Some wild edible plants have poisonous look-alikes, and it is important to know the difference when harvesting. Edible Wild Plants is a simplified guide to familiar and widespread species of edible berries, nuts, leaves and roots found in North America. This beautifully illustrated guide identifies over 100 familiar species and includes information on how to harvest their edible parts. It also includes a section on dangerous poisonous plants to avoid that have contact poisons that can blister skin. This convenient guide is an ideal, portable source of practical information and ideal for field use. Made in the USA.
Historical Geography of Crop Plants is devoted to a variety of staple and food crops, as well as fodder, fiber, timber, rubber, and other crops. The origins and histories of many of these crops have been clarified only recently by new research. The book has been arranged alphabetically by family and higher taxa for easy reference. Within families, species and cultivars are listed chronologically and geographically. The taxonomy and geography of probable wild progenitors have been outlined, and archeological evidence (when available) and historical evidence on region and domestication are traced. The subsequent evolution and spread of many domesticated species are examined, and the reasons behind the diversity in crop histories are explored. Historical Geography of Crop Plants will be a useful reference for botanists, economic botanists, ethnobiologists, agronomists, geographers, and others interested in the subject.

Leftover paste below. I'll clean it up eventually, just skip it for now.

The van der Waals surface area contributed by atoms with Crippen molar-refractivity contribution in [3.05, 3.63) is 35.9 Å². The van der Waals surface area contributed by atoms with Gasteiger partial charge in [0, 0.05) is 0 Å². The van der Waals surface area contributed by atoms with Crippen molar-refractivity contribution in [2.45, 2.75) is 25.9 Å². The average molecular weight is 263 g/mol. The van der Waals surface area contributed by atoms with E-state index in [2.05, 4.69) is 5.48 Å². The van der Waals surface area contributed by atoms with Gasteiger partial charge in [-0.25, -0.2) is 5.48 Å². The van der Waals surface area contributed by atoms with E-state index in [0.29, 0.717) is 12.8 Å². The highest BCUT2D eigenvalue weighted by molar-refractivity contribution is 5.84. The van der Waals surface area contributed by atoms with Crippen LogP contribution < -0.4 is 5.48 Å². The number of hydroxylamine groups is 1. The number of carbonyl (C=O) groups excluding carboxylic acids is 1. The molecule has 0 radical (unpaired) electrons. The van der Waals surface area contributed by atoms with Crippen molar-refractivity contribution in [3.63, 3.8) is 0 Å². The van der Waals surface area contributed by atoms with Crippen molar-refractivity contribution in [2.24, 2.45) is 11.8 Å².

Curious George watches Jumpy the squirrel bury an acorn in the yard. Upon learning that Jumpy is storing food for later, George decides to do the same. The man with the yellow hat comes home to find the kitchen empty and its contents buried in the yard It's time to teach George about what things grow and what don't. George finally gets it right when he grows a beautiful sunflower from a seed.